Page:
Sponsored by: The History of Women Religious of Britain and Ireland (H-WRBI) http://www.history.ac.uk/history-women-religious/content/welcome

SESSION 1: Old nuns, new narratives [SESSION FULL]

SESSION 2: ‘Nuntastic studies’? Issues of terminology; medieval and modern
How far were nuns aware of what they were called, and how far did their designations shape how they thought about and enacted their vocation? What did it mean to be a Franciscan or a Cistercian nun, or a nun who followed the precepts laid out by Pachomius or Benedict? Discussions of what religio and ordo meant in their medieval contexts have taken place predominantly in the context of studies of male religious, using evidence on and by male religious only. Why has —  abundant — evidence produced by and on nuns been excluded from these discussions? Has a preoccupation with the religious orders overshadowed consideration of terminology before the establishment of the religious orders? Where, if at all, does terminology come into studies of female religious who existed before the turn of the twelfth century? Moreover, despite efforts made by those working on both male and female religious for inclusivity, ‘monastic studies’  is still not a field with which female religious are comfortably associated. Jacques Dalarun published an essay in 2011 which discussed the concept of ‘le monachisme féminin’. Terms such as this or ‘women’s monasticism’ employ a gendered qualifier that isn’t applied to their male counterparts — ‘men’s monasticism’ simply doesn’t exist  as a concept (should it exist?). This uneven application serves to naturalise monasticism as a male domain, making the presence of women’s evidence in this field seem unnatural. Is there a reason, then, why we keep using these terms (or terms such as, for instance, women’s Franciscanism)? What might work as an alternative? How far does modern terminological usage (gendered and/or otherwise) affect our understanding, categorisation, and analysis of evidence relating to female religious?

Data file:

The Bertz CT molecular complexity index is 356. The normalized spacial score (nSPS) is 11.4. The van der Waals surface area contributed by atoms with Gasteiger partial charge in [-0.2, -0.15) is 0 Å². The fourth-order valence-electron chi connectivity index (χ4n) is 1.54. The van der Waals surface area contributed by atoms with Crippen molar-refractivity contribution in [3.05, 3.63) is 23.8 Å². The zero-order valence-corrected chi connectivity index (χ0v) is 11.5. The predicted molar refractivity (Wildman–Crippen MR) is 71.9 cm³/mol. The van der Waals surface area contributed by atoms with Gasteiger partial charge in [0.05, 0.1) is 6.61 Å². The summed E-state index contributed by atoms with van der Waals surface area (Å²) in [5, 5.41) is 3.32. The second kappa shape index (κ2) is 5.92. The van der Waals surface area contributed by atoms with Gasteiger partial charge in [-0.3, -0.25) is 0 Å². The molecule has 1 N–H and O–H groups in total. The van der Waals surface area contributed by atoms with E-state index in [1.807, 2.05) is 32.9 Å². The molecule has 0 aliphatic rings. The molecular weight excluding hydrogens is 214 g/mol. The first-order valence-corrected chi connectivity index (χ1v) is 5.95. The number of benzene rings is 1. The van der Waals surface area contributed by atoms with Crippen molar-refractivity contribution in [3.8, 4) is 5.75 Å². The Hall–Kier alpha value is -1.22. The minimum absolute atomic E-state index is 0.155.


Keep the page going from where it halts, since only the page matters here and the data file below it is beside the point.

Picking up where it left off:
SESSION 3. Individual agency, change, and reform
In scholarly narratives involving female religious, agency for various types of change —  reform included —  is often attributed to a power external to the female religious under examination. How far did individual nuns,or individual communities, influence the changes to the rules and precepts that governed their vocations? The agency of women religious can also be traced in the rules or forms of life that women wrote for their own communities. Do rules that were written by women for women’s communities differ from those written by male guardians of women’s communities? The fact that rules or forms of life were often ultimately approved or issued by male ecclesiastics tends to obscure women’s agency in the creation of such texts. Scholarship on nuns has often been blind to where women may have written entire rules or forms of life that were then merely approved by a male ecclesiastical power, or where male religious wrote rules in response to the insistence of women religious. What methodologies can be employed to trace nuns’ agency in texts where they may appear to have had none? As the theme of this year’s IMC demonstrates, much intellectual discourse in the field of medieval religion has been formed around the issue of reform. However, evidence relating to nuns features either very little or not at all in many of the most recent surveys of monastic reform. Why has this been the case, and how can we reconcile this? What can the evidence left by women religious bring to discussions of reform in the Middle Ages? The extent to which reform is an appropriate metanarrative in medieval religiosity has been brought into question by a number of scholars. How far can we trace reform in evidence produced by and on nuns?

SESSION 4. Combining methodologies, illuminating nuns
Scholarly narratives of women religious have been created in a range of disciplinary fields, and using numberof different source types. As such, these narratives have often challenged —  albeit not always consciously — many of the problems inherent in the histories of medieval religion that are based purely on normative sources. For instance, scholarly narratives punctuated by ‘inspiration,’ ‘institutionalisation’,and ‘decline’ have found an alternative in recent studies of the history of nuns’ literacies. How might we employ a combination of approaches to ostensibly divergent source types to illuminate our understanding of medieval nuns: their place in the world of medieval religiosity and their understanding of this world; their lived experiences; their agency in shaping their vocations? Methodologies that we might use to read monastic architecture have been applied by some scholars to monastic rules, and vice versa, as a useful way of understanding the dynamics of enclosure. However, as Roberta Gilchrist has argued, histories of monastic archaeology have not escaped the androcentric biases present in text-based histories of religious communities. Is there a way of combining methodologies that have been generated in different fields as a fruitful way of understanding medieval nuns, without absorbing the problematic elements associated with these fields into new narratives of women religious?